MIT’s ‘Data Science Machine’ Beats Humans In Human Intuition

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Scientists at the Massachusetts Institute of Technology (MIT) have created an artificial intelligence system called Data Science Machine that can replace human intuition with algorithms in the big-data analysis. Computers are known to be great at crunching numbers, but it requires some human intuition to choose which “features” of the unfamiliar data to analyze. The Data Science Machine developed by MIT researchers not only searches for patterns but also designs the feature set, taking the human element out of the big-data analysis.

MIT’s AI system beats 615 of 906 human teams

Until now, humans have been more efficient at filtering out decisions that don’t make sense, even though it is a possibility, from gigantic pools of figures. But MIT’s AI system has outperformed its human counterparts in human intuition. MIT scientists enrolled the Data Science Machine in three competitions to test the first prototype of their system. The machine was competing against a total of 906 human teams to find predictive patterns in unfamiliar piles of data.

The Data Science Machine performed better than 615 of 906 teams. It had an accuracy rate of 94% and 96% in the first two competitions, but fell to a “more modest” 87% in the third competition. The machine demonstrated its capabilities by performing better than even the smartest people when big-data analysis is concerned.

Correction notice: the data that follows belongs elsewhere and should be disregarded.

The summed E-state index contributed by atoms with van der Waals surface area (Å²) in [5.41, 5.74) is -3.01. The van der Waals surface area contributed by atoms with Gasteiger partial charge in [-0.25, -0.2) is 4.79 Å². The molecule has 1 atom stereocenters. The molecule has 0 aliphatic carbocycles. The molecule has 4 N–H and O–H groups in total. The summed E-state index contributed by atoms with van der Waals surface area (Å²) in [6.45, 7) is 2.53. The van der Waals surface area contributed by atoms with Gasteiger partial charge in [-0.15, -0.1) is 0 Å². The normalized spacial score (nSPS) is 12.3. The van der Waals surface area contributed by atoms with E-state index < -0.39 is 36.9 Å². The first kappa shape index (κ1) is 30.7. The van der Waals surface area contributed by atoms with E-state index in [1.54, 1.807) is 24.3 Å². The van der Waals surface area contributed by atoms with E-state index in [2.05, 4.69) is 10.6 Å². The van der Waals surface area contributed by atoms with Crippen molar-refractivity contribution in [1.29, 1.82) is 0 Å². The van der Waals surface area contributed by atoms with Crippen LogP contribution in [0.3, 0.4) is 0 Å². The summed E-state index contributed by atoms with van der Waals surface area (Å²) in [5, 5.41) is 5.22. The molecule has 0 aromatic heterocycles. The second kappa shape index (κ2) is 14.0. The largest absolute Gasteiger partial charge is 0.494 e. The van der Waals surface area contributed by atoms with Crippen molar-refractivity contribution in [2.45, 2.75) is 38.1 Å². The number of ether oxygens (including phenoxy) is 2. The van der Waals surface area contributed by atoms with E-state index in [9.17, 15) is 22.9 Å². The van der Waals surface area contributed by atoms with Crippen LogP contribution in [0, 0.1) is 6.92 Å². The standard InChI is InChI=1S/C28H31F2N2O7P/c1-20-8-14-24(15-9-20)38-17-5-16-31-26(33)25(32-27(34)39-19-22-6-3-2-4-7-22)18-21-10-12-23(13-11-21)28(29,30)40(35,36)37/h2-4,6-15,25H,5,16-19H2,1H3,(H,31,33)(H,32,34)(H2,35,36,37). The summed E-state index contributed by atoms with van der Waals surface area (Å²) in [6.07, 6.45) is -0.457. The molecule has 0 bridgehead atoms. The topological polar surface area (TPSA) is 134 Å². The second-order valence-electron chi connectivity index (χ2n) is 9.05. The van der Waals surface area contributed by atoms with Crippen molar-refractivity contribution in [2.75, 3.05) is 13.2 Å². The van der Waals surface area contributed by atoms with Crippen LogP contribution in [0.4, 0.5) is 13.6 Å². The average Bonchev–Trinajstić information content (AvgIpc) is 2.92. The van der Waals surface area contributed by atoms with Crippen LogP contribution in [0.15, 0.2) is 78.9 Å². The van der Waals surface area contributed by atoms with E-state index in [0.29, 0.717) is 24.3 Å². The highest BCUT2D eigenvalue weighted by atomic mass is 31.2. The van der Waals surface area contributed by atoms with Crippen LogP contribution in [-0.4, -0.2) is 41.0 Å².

The Data Science Machine is more efficient than humans

What’s more, MIT pointed out that its AI system is far more efficient than humans. It usually takes humans several months to choose which data sets should be analyzed. In contrast, the Data Science Machine takes just two to 12 hours to produce each of its entries. Max Kanter and his thesis adviser Kalyan Veeramachaneni will present the study at the IEEE Data Science and Advanced Analytics conference in Paris later this week.

Researchers applied the algorithms to numerous practical problems such as predicting which students are at the risk of dropping out of online courses, and determining the power generation capacity of wind-farm sites.

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